I’ve argued from the beginning of the Trump phenomenon that he is a mere symptom, not a cause, of the intellectual rot within the Republican Party. In a medical setting, he’s what the doctors would call an “opportunistic infection,” a malady that couldn’t take hold in a healthy host but that thrives in a host with an already weakened immune system.
Marco Rubio, the great slight hope of the waning Republican establishment, one of the supposed “responsible Republicans,” basically confirmed that diagnosis this week in a speech to an American Legion group in New Hampshire.
“It’s now abundantly clear,” Rubio told the Legion crowd on Monday. “Barack Obama has deliberately weakened America.”
Think about that, because it’s quite an accusation and Rubio — as carefully scripted a candidate as we’ve seen in a while — knew exactly what he was doing in leveling it. He wasn’t arguing that Obama’s policies had been flawed in either concept or execution, leaving the country weaker as a result. He was claiming intent. He was going to motive. Rubio explicitly argued that the twice-elected president of the United States, our commander in chief, set out to deliberately weaken the country because he believes it is a force for evil in the world.
We’ve always had people who said or implied such things, of course. Cynthia McKinney, the former Georgia congresswoman, believed that George W. Bush deliberately allowed the attacks of 9/11. A couple of generations back, some had muttered that FDR had exposed our fleet at Pearl Harbor to Japanese attack so he could draw us into World War II, or that Ike Eisenhower was a “conscious, dedicated agent of the communist conspiracy,” as the Birchers used to put it. But they have typically been fringe figures, people whose irresponsible rhetoric ensured that they were kept far from the levers of power.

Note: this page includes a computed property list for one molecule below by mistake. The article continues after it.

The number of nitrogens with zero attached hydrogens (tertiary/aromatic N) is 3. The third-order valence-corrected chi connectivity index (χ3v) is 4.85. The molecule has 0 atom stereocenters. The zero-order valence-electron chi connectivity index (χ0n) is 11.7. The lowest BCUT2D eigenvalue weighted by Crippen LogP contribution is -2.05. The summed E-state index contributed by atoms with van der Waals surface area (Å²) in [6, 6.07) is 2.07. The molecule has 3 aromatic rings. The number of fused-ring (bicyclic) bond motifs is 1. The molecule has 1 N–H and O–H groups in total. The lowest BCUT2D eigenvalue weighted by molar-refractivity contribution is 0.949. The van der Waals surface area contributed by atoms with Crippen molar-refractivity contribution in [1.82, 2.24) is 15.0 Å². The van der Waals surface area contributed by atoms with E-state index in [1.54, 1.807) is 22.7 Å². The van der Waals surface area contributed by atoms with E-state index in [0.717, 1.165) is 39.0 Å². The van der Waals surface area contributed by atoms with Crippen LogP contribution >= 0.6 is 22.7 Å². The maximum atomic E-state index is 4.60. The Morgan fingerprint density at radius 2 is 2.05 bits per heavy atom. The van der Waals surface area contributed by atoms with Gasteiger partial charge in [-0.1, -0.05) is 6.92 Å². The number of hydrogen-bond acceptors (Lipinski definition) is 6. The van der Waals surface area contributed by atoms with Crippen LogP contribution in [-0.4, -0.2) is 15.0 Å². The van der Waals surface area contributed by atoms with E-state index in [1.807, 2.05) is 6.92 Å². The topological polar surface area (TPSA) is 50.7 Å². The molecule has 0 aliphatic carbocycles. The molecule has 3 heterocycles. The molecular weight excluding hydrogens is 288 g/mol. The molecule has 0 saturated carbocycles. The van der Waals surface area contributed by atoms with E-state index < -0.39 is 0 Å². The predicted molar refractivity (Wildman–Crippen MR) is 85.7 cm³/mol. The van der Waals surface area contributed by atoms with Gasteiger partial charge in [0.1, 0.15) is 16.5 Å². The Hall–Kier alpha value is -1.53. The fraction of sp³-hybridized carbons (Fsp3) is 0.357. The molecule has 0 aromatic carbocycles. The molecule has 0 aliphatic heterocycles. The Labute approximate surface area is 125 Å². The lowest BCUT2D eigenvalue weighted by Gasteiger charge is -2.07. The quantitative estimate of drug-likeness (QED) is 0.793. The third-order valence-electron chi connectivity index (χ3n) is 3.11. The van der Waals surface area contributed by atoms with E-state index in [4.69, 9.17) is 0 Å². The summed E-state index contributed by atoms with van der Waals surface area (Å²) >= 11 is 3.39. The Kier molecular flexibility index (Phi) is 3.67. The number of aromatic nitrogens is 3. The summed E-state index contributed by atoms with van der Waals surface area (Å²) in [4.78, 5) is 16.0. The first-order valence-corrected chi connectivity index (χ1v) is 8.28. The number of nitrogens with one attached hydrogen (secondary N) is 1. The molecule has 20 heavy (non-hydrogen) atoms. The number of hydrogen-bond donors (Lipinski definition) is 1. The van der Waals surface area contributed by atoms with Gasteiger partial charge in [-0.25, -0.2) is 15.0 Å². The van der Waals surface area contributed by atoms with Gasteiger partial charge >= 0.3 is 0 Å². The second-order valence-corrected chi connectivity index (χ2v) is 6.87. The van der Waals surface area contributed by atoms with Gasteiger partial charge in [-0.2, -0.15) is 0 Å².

The difference is — the sign of decay is — that Rubio is a leading presidential candidate, indeed someone viewed as his party’s probable mainstream champion. And he demonstrates that once you’ve made it acceptable in your party to spread such messages by dog-whistle, you have no standing to complain when someone else barges in and does so via bullhorn.
It’s also important to recognize just how corrosive such allegations are not just to the Republican Party but to democratic self-governance. In the end, our system is founded on mutual trust; without it, the Constitution is a dead letter. Republicans and Democrats will always fight and bicker, but if we accept the errors of the other party as errors made in good faith, we can also accept our victories and defeats and go on as fellow Americans to argue again tomorrow.
But once one party succumbs to the notion that the other is guilty of treachery, of actively trying to undermine the whole country, as Rubio implies, the system cannot function. In such an environment, the compromise that fuels a constitutional republic becomes redefined as collaboration with the enemy. Faith in the system disappears; radical responses are legitimized. And the door is opened to the likes of Trump.
It also explains how you end up with armed men and women seizing control of government facilities and demanding that the usurpers in Washington be overthrown by force. Because if you have been told over and over again that those in control are not just inept but out to “deliberately weaken America”, why wouldn’t you? Why shouldn’t you? It’s practically your patriotic duty.
Once unleashed, such an attitude can be difficult to contain, in part because any hack with a microphone or website can spread it and benefit by it. What we’ve learned to date in this primary season is that those old-school elements within the Republican Party that still appreciate its danger — Jeb Bush, John Kasich, Lindsey Graham, etc. — have lost the will or capability to corral it, and the likes of Rubio have surrendered to it. If it is to be consigned once again to the fringes, where it belongs, the American voter will have to resoundingly reject it.
I hope that’s what happens. But we’ll see.